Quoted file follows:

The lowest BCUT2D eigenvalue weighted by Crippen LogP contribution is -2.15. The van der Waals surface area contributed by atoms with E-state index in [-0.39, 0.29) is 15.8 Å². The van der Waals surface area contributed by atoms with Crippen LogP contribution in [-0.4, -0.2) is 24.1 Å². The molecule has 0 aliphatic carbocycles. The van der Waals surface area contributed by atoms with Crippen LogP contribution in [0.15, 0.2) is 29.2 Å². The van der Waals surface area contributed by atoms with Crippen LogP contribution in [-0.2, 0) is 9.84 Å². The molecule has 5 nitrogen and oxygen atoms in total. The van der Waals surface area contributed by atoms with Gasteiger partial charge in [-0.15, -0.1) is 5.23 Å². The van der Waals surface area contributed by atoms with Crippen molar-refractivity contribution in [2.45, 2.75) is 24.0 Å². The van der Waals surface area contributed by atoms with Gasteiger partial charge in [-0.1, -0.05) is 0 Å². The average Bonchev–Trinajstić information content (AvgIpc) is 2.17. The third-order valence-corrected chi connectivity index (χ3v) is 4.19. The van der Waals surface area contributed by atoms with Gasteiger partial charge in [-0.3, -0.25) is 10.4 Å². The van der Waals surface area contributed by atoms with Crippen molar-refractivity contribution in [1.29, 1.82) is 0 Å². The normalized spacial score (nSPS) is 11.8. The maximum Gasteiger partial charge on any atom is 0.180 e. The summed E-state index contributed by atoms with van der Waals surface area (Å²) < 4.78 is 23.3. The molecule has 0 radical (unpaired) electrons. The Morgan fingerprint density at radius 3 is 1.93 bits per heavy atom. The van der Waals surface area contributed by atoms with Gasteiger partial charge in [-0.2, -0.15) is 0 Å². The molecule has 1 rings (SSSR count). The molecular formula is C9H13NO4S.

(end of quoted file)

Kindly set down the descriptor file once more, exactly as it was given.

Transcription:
The lowest BCUT2D eigenvalue weighted by Crippen LogP contribution is -2.15. The van der Waals surface area contributed by atoms with E-state index in [-0.39, 0.29) is 15.8 Å². The van der Waals surface area contributed by atoms with Crippen LogP contribution in [-0.4, -0.2) is 24.1 Å². The molecule has 0 aliphatic carbocycles. The van der Waals surface area contributed by atoms with Crippen LogP contribution in [0.15, 0.2) is 29.2 Å². The van der Waals surface area contributed by atoms with Crippen LogP contribution in [-0.2, 0) is 9.84 Å². The molecule has 5 nitrogen and oxygen atoms in total. The van der Waals surface area contributed by atoms with Gasteiger partial charge in [-0.15, -0.1) is 5.23 Å². The van der Waals surface area contributed by atoms with Crippen molar-refractivity contribution in [2.45, 2.75) is 24.0 Å². The van der Waals surface area contributed by atoms with Gasteiger partial charge in [-0.1, -0.05) is 0 Å². The average Bonchev–Trinajstić information content (AvgIpc) is 2.17. The third-order valence-corrected chi connectivity index (χ3v) is 4.19. The van der Waals surface area contributed by atoms with Gasteiger partial charge in [-0.3, -0.25) is 10.4 Å². The van der Waals surface area contributed by atoms with Crippen molar-refractivity contribution in [1.29, 1.82) is 0 Å². The normalized spacial score (nSPS) is 11.8. The maximum Gasteiger partial charge on any atom is 0.180 e. The summed E-state index contributed by atoms with van der Waals surface area (Å²) < 4.78 is 23.3. The molecule has 0 radical (unpaired) electrons. The Morgan fingerprint density at radius 3 is 1.93 bits per heavy atom. The van der Waals surface area contributed by atoms with Gasteiger partial charge in [-0.2, -0.15) is 0 Å². The molecule has 1 rings (SSSR count). The molecular formula is C9H13NO4S.